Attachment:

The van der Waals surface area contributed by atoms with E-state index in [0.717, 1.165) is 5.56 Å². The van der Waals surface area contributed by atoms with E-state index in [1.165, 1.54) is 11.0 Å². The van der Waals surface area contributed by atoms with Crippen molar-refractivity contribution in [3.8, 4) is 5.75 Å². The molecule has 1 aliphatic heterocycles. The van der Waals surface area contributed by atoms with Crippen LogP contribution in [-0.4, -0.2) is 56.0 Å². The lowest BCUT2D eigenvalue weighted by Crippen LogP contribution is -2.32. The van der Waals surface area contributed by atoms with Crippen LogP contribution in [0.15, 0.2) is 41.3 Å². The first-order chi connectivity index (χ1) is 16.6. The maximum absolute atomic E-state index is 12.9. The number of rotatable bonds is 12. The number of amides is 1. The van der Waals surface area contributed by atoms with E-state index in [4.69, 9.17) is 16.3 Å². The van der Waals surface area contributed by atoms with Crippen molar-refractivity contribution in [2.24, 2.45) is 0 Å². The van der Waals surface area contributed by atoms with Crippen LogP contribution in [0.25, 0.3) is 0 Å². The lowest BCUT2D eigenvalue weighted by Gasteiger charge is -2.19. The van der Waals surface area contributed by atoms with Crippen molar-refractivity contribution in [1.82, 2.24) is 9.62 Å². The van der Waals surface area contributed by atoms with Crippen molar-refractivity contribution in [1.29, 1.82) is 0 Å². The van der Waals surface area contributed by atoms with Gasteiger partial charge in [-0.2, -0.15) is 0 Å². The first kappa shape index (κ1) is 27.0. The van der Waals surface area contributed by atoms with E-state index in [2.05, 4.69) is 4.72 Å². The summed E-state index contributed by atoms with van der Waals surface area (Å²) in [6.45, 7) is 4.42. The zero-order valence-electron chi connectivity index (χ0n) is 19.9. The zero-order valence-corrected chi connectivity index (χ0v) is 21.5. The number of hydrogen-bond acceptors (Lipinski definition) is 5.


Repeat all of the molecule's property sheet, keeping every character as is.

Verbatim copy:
The van der Waals surface area contributed by atoms with E-state index in [0.717, 1.165) is 5.56 Å². The van der Waals surface area contributed by atoms with E-state index in [1.165, 1.54) is 11.0 Å². The van der Waals surface area contributed by atoms with Crippen molar-refractivity contribution in [3.8, 4) is 5.75 Å². The molecule has 1 aliphatic heterocycles. The van der Waals surface area contributed by atoms with Crippen LogP contribution in [-0.4, -0.2) is 56.0 Å². The lowest BCUT2D eigenvalue weighted by Crippen LogP contribution is -2.32. The van der Waals surface area contributed by atoms with Crippen LogP contribution in [0.15, 0.2) is 41.3 Å². The first-order chi connectivity index (χ1) is 16.6. The maximum absolute atomic E-state index is 12.9. The number of rotatable bonds is 12. The number of amides is 1. The van der Waals surface area contributed by atoms with E-state index in [4.69, 9.17) is 16.3 Å². The van der Waals surface area contributed by atoms with Crippen molar-refractivity contribution in [2.24, 2.45) is 0 Å². The van der Waals surface area contributed by atoms with Crippen LogP contribution in [0.25, 0.3) is 0 Å². The lowest BCUT2D eigenvalue weighted by Gasteiger charge is -2.19. The van der Waals surface area contributed by atoms with Crippen molar-refractivity contribution in [1.82, 2.24) is 9.62 Å². The van der Waals surface area contributed by atoms with Crippen molar-refractivity contribution in [1.29, 1.82) is 0 Å². The van der Waals surface area contributed by atoms with Gasteiger partial charge in [-0.2, -0.15) is 0 Å². The first kappa shape index (κ1) is 27.0. The van der Waals surface area contributed by atoms with E-state index in [2.05, 4.69) is 4.72 Å². The summed E-state index contributed by atoms with van der Waals surface area (Å²) in [6.45, 7) is 4.42. The zero-order valence-electron chi connectivity index (χ0n) is 19.9. The zero-order valence-corrected chi connectivity index (χ0v) is 21.5. The number of hydrogen-bond acceptors (Lipinski definition) is 5.